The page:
alexa Methyl mercury exposure via placenta and milk impairs natural killer (NK) cell function in newborn rats.
Toxicology

Toxicology

Journal of Clinical Toxicology

Author(s): Ilbck NG, Sundberg J, Oskarsson A

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Abstract The effect of methyl mercury (MeHg) exposure (3.9 micrograms/g diet) on the development of immune function was studied in the newborn Sprague-Dawley rat after MeHg exposure via placenta and/or milk. No consistent alterations were observed between control and treated offspring (at the age of 15 days) on the following parameters: body weights, lymphoid organ weights or cell number, and the lymphoproliferative response to B-cell mitogen. The lymphoproliferative response to T-cell mitogen was increased in thymocytes (by 30-48\%), but decreased in splenocytes (by 30-32\%). This decreased activity was only observed in the groups exposed during lactation. White blood cell counts (WBC) were increased in all groups. Natural killer (NK) cell activity was reduced (by 42\%, P less than 0.01) in the group that was exposed both via placenta and milk. These results indicate that placental and lactational transfer of MeHg does adversely affect the developing immune system of the rat.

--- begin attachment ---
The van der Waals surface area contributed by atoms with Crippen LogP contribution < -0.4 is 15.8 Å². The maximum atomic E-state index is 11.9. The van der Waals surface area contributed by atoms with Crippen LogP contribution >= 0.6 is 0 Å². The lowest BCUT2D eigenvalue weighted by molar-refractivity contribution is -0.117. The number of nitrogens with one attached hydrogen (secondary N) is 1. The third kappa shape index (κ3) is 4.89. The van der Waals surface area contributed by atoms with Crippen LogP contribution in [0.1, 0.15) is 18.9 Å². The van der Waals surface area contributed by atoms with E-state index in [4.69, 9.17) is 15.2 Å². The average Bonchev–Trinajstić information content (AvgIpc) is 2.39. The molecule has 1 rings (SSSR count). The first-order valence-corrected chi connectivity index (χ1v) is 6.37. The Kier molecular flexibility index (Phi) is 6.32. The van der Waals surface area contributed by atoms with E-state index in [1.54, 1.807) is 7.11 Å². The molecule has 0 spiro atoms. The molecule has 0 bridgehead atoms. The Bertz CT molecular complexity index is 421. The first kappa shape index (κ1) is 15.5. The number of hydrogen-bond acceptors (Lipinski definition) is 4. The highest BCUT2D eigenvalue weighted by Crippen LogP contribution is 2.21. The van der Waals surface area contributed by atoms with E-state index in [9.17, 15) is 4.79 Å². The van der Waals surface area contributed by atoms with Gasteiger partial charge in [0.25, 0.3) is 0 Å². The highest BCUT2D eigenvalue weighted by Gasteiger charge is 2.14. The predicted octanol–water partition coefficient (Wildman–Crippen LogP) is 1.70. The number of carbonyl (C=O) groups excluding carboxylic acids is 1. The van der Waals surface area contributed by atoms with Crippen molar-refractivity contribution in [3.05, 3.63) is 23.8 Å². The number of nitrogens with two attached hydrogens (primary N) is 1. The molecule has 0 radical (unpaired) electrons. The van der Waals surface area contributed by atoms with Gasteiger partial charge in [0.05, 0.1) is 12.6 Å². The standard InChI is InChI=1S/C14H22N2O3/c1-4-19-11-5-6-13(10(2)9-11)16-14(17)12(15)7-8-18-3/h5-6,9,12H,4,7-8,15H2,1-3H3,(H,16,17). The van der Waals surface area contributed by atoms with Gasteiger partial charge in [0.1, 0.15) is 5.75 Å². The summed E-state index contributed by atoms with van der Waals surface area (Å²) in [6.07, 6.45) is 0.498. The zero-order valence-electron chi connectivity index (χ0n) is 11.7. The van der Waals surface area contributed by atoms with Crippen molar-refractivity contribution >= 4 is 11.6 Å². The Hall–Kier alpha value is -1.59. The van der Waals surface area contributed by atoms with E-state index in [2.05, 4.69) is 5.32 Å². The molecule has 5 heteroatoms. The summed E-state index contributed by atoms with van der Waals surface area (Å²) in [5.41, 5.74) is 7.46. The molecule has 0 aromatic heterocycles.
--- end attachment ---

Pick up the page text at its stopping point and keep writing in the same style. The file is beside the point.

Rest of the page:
This article was published in Toxicol Lett and referenced in Journal of Clinical Toxicology

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